46 Getting to know your elected officials Do your homework online by reviewing their websitePolitical LifeWho is this person as a representative? Geographic and demographic area they represent? Term in office? Platform? Major issues and concerns? Voting record? Committee assignments? Staff members?Personal LifeWho is this person? Spouse? Children? Relate this information to the issue to make a more personal presentation.Do your homework in person by meeting your representative to introduce yourself and build relationshipsThe most effective approach to advocate is through building relationships“The key to successful advocacy with each audience is to develop a relationship based on honesty, trust, and a command of the issues.”
47 Study the issue Study websites, educational magazines, and journals What has been tried before?What are both sides of the issue?Talk to othersWho is affected by the issue or the solution?Where do your colleagues stand?Develop your “elevator pitch”Connect it to the representative’s lifeConnect it to your life (Make your presentation personal)
48 In-person MeetingVisit with your representative at the Capitol or in his/her home officeSchedule an appointment and inform the office about the reason for requesting the meetingMost meetings last 15 to 20 minutesPrepare for the meetingStudy the issuesPrepare one-page “leave-behind” about your organizationDuring the meetingIntroduce yourself and exchange business cardsState the issue that concerns you (Why and how it affects you?)State the action that you want the representative to take. Ask for them to commit to support the bill.Thank the representative or aideAfter the meetingFollow up with a phone call, , or letter thanking therepresentative for meeting with youOffer another personal visit for more information
49 Leave-behind PacketMembers and staff are happy to accept a “leave-behind packet” from your agency. This packet should include:A “One-Pager” on your organization. Your one-pager should include a brief history of your organization, mission statement, some notable impacts of your work, a look ahead at future objectives, and (optionally) a short list of what the Member can do to help you reach those objectives.Food Bank area fact sheetsAny materials you’ve developed about your organization, including brochures, mission statement, etc.Recent articles on your organizationBusiness cards and contact information
50 Tips for meeting with elected officials Schedule your appointment well in advanceBe punctual for your meetingDress appropriately for the occasionPrepare adequate materials, handouts and a brief “leave-behindStay focused on your issueProvide relevant, specific examples from the legislator’s home districtFollow up after your meeting to answer any questions or unresolved issuesDON’T:Show up 15 minutes lateTalk about your recent doctor’s appointmentWear your work bootsBring everyone you know to the meetingGet upset if you only get to meet with staffWear out your welcomeMix personal and professional agenda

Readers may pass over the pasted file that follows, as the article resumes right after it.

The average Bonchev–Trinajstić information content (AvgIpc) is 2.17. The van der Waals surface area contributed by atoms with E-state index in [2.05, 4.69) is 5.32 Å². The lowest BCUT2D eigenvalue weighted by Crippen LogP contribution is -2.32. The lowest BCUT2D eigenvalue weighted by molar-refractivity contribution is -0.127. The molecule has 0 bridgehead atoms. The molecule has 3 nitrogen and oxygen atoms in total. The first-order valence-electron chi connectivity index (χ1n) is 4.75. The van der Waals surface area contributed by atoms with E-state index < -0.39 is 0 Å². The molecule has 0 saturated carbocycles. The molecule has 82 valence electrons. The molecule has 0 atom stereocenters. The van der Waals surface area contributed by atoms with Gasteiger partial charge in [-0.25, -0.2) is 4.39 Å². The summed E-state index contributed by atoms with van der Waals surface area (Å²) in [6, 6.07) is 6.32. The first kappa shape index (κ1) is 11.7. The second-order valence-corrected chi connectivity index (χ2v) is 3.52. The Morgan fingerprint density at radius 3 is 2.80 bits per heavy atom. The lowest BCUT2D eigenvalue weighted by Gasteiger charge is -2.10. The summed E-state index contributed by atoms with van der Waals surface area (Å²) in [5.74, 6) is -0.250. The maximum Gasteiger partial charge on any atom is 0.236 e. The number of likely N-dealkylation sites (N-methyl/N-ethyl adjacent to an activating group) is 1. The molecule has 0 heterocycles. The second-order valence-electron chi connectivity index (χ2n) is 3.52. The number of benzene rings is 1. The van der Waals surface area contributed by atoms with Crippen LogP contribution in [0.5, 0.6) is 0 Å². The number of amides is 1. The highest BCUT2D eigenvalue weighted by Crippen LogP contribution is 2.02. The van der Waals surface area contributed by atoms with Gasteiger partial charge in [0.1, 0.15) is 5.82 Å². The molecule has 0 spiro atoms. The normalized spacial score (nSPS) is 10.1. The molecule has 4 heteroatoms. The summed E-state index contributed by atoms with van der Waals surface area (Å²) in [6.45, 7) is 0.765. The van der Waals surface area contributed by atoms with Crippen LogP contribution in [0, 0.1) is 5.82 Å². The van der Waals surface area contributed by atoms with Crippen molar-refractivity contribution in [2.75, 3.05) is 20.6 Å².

51 Tips for meeting with elected officials Schedule your appointment well in advanceBe punctual for your meetingDress appropriately for the occasionPrepare adequate materials, handouts and a brief “leave-behindStay focused on your issueProvide relevant, specific examples from the legislator’s home districtFollow up after your meeting to answer any questions or unresolved issuesDON’T:Show up 15 minutes lateTalk about your recent doctor’s appointmentWear your work bootsBring everyone you know to the meetingGet upset if you only get to meet with staffWear out your welcomeMix personal and professional agenda
52 Tips for writing letters Send original communications instead of mass-produced onesCommunicate in a variety of waysPhone the representative to learn the preferred method of communicationInclude these parts in your one-page letterYour name, address, and telephone numberThe issue that concerns you (Why and how it affects you?)Refer to the bill numberThe action that you want the representative to takeOther ideas to rememberKeep it short, focused, positive, polite, business-likeAvoid educational jargonProof your letter and write wellDon’t go overboard with your passion and zeal
53 Tips for Phone CallsPhone calls are an effective and fast way to communicate, especially when a critical vote is coming upYour previous nurtured relationship with your representative will pay dividendsInclude these parts in your phone conversationAsk to speak to the representativeProbably will speak to receptionist or aide, who is tallying constituents’ votes for and against an issueYour name, address, and telephone numberThe issue that concerns you (Why and how it affects you?)Refer to the bill numberThe action that you want the representative to takeWatch https://www.youtube.com/watch?v=E8d9An-0GPc
54 Client Engagement Advocacy Voter Registration DriveAn estimated 70-80% of low-income voters will not vote in this fall’s midterm electionPaper plate campaignSharing Stories
57 Need stats?Food Bank fact sheetsNYSCAA poverty profilesMap the Meal Gap (Feeding America)meal-gap.aspxCornell County Profiles (US Census info)American Community Survey (US Census)New York Times Mapping Poverty in AmericaSlate’s Food Stamp Usage tracker
59 Brainstorm ActivityWhat is a current issue your agency is faced with? Which of your elected officials would be most helpful in solving this problem? How can you begin to address this issue with their help?
64 Food Bank of the Southern Tier 388 Upper Oakwood Avenue Lyndsey Lyman Agency Outreach CoordinatorRandi Lynn Quackenbush Community Engagement CoordinatorFood Bank of the Southern Tier 388 Upper Oakwood AvenueElmira, New York 14903ext fax:A regional agency of Catholic Charities and a Member of Feeding America
Your consent to our cookies if you continue to use this website.